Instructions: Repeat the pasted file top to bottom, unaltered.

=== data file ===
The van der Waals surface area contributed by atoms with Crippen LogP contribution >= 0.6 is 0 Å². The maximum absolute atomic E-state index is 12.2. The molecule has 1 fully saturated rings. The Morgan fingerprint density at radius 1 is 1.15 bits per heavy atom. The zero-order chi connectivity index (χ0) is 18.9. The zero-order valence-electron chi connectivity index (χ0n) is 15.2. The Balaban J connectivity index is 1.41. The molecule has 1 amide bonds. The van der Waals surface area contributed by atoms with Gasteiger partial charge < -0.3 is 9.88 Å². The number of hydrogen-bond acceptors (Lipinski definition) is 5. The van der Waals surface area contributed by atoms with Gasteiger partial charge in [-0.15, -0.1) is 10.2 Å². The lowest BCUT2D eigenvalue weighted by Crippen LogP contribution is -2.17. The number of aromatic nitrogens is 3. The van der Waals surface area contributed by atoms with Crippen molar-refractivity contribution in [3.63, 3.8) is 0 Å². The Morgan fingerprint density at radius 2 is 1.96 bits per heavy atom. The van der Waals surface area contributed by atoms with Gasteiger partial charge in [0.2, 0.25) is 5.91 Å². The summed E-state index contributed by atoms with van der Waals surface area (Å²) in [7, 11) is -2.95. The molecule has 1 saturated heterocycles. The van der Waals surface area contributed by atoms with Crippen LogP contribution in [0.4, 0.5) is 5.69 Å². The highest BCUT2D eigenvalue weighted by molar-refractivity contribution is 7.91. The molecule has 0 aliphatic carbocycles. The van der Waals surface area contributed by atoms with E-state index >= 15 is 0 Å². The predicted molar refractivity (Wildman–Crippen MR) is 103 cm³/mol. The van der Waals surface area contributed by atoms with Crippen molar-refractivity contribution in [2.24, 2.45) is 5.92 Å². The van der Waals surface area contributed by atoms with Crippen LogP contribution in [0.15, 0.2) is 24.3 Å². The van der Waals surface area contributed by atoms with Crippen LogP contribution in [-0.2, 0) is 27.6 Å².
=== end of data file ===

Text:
The van der Waals surface area contributed by atoms with Crippen LogP contribution >= 0.6 is 0 Å². The maximum absolute atomic E-state index is 12.2. The molecule has 1 fully saturated rings. The Morgan fingerprint density at radius 1 is 1.15 bits per heavy atom. The zero-order chi connectivity index (χ0) is 18.9. The zero-order valence-electron chi connectivity index (χ0n) is 15.2. The Balaban J connectivity index is 1.41. The molecule has 1 amide bonds. The van der Waals surface area contributed by atoms with Gasteiger partial charge < -0.3 is 9.88 Å². The number of hydrogen-bond acceptors (Lipinski definition) is 5. The van der Waals surface area contributed by atoms with Gasteiger partial charge in [-0.15, -0.1) is 10.2 Å². The lowest BCUT2D eigenvalue weighted by Crippen LogP contribution is -2.17. The number of aromatic nitrogens is 3. The van der Waals surface area contributed by atoms with Crippen molar-refractivity contribution in [3.63, 3.8) is 0 Å². The Morgan fingerprint density at radius 2 is 1.96 bits per heavy atom. The van der Waals surface area contributed by atoms with Gasteiger partial charge in [0.2, 0.25) is 5.91 Å². The summed E-state index contributed by atoms with van der Waals surface area (Å²) in [7, 11) is -2.95. The molecule has 1 saturated heterocycles. The van der Waals surface area contributed by atoms with Crippen LogP contribution in [0.4, 0.5) is 5.69 Å². The highest BCUT2D eigenvalue weighted by molar-refractivity contribution is 7.91. The molecule has 0 aliphatic carbocycles. The van der Waals surface area contributed by atoms with E-state index >= 15 is 0 Å². The predicted molar refractivity (Wildman–Crippen MR) is 103 cm³/mol. The van der Waals surface area contributed by atoms with Crippen molar-refractivity contribution in [2.24, 2.45) is 5.92 Å². The van der Waals surface area contributed by atoms with Crippen LogP contribution in [0.15, 0.2) is 24.3 Å². The van der Waals surface area contributed by atoms with Crippen LogP contribution in [-0.2, 0) is 27.6 Å².